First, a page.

Word of the day


Pluvial – rainy; of or pertaining toor characterised by rain; marked or formed by abundant rainfall; a geologic change resulting from the action of rain; a period marked by increased rainfall.



6/10 in the NBR’s Biz Quiz.

Saturday’s smiles


A couple emerged from a restaurant on a rainy evening to find that
they had locked the keys in the car.

The woman suggested they phone the AA but the man said he’d be able to open the door with a wire coat hanger.

He we went back to the restaurant to get one but they didn’t have any.

The woman again suggested phoning the AA but the man said he was sure the department store a couple of blocks away would still be open.

The woman returned the to restaurant to wait while her husband jogged to the store and back.

He returned with a triumphant grin and a wire coat hanger.

After a few attempts, he managed to slip the hanged down the side of the door and release the lock.

They got in, found the key and the man slid the coat hanger under the seat.

“Don’t forget it’s there,” he said. “If we ever lock ourselves out again we’ll know where to find a hanger.”

Eccentricity rules on Sealand


An email from a reader alerted me to this obituary for Prince Roy of Sealand.

Prince Roy of Sealand, who has died aged 91, was plain Roy Bates until, on Christmas Eve 1966, he established his own micro-nation on an abandoned wartime sea fort off the Suffolk coast and declared himself head of state.. .

It’s a delightful tribute to an eccentric, worth reading in full.

Prince Roy is dead, long live Prince Michael – and eccentricity.

No excuse for abuse


Maori Party co-leader Tariana Turia says there is no excuse for child abuse.

“There is no justification for the vile maltreatment, neglect, and abuse of children that has too frequently led to tragic consequences”.

“It does not matter how poor or rich you are – no child should ever be placed in danger. This is one time to put politics aside, and do what is important, in ensuring all our families are supported to care and protect their children”.

“Printing wads of money will not save the lives of our babies”.

“The Māori Party has always said that the situation of over 270,000 children living in poverty is intolerable; and we must work together to create the jobs and opportunities to bring more income into the home.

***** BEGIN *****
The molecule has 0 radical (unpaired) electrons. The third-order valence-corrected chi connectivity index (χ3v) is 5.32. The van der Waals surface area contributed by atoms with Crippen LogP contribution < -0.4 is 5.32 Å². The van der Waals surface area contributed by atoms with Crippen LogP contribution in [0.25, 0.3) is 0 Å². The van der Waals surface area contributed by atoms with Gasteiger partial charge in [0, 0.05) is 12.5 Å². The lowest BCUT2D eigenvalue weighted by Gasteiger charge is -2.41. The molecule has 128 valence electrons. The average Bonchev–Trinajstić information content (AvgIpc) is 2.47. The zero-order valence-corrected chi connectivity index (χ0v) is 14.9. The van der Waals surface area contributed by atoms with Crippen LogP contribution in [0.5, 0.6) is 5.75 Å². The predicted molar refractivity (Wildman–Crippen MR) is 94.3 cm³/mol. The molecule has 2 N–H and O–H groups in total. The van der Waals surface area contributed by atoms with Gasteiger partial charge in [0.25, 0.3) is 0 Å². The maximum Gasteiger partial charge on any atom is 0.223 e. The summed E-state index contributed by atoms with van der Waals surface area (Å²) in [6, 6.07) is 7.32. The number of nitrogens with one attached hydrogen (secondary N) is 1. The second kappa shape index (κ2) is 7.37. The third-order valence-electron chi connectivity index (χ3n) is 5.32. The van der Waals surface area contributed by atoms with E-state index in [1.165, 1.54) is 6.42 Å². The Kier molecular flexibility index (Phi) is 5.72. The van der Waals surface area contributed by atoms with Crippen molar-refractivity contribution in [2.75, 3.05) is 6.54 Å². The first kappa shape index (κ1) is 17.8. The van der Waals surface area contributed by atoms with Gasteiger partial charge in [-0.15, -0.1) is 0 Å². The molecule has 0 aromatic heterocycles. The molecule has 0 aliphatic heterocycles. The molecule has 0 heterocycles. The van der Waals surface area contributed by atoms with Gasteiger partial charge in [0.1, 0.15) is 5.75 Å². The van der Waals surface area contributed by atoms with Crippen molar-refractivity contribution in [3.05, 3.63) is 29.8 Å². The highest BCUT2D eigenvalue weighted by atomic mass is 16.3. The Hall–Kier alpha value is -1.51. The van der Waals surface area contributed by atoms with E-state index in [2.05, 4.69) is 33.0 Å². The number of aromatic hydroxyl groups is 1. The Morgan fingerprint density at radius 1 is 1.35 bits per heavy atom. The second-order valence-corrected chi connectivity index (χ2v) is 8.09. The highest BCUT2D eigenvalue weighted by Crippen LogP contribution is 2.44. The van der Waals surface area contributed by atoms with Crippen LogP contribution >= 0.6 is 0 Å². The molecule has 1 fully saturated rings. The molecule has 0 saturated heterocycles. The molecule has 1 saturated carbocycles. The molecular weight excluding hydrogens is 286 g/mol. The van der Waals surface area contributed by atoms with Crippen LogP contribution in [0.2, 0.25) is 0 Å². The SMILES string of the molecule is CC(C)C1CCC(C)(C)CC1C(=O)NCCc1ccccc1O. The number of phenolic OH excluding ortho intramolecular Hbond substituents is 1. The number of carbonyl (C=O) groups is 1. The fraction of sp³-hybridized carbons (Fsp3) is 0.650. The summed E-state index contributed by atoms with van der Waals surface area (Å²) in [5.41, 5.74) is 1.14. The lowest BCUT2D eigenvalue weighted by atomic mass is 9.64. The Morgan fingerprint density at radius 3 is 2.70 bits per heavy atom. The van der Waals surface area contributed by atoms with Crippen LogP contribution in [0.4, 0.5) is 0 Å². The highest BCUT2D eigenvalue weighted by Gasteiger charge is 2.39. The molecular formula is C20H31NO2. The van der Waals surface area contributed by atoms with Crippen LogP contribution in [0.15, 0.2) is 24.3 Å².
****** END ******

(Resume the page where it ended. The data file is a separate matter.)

“But we should all be on the same page with these two issues. Child abuse and treatment must be addressed and the White Paper is a good step in that direction. Whānau poverty must also be addressed – absolutely”.

“But the two are not mutually exclusive – there are well off families who treat their children with contempt; there are also many families living on limited incomes who treat their children as taonga”.

“Like many in my generation, as children we didn’t have a lot to go on, in terms of the material wealth of our household. But we were rich in the support of our extended family. One of the glaring differences between then and now is how difficult it can be for our young parents, isolated in the city, and lacking family around them. Our collective challenge must be to ensure all our families are supported, no matter what their circumstances.

“Whanau, hapu and iwi need to prepare for their tamariki to be returned. We must pick up on the momentum and begin the process of Whanau Ora and ensure our people have capability. This will require the right supports and training in place – much as is already in place with foster care”.

“I had hoped that this might be a time when right across Parliament we could unite in a common call to support our families to fulfil their responsibilities. I resent the interpretation that child abuse is the practice of the poor. Truth is, while those with sizeable salaries can often hide the extent of the harm done, abuse, neglect and trauma can and does occur across all demographics”.

“Let’s be united in our concerted campaign to insist that there is no justification for child abuse – to abuse and neglect your children is not acceptable and never will be”.

She is right.

Poverty is a problem but it isn’t the cause of, or excuse for, the neglect and maltreatment of children.

That isn’t restricted only to the poor. However, children whose parents are on welfare are more likely to be abused and the Opposition parties which have criticised the White Paper have also opposed measures the government is promoting to get those on welfare who could work to do so.

Manufacturing a crisis


Labour, New Zealand First and the Green party have launched a parliamentary inquiry into the manufacturing crisis.

It would be more accurate to call it a manufactured crisis because as Economic Development Minister Steven Joyce points out, the only crisis is the one they’re determined to manufacture.

“Not content to be told by nearly every mainstream economic commentator that there is no jobs crisis, manufacturing crisis, or economic crisis, opposition parties are determined to keep talking the New Zealand economy down by heading off in search of one to serve their own political ends,” Mr Joyce says.

“However, the key statistic they are complaining about is already two years out of date – with the number of manufacturing jobs actually growing over the last two years. The number of jobs in the economy overall has grown by 57,000 in the same time period.

“There is no doubt that economic conditions in the post GFC- world are challenging for some firms. The role of Government is to do things that help make firms more competitive and that is what our Business Growth Agenda is all about.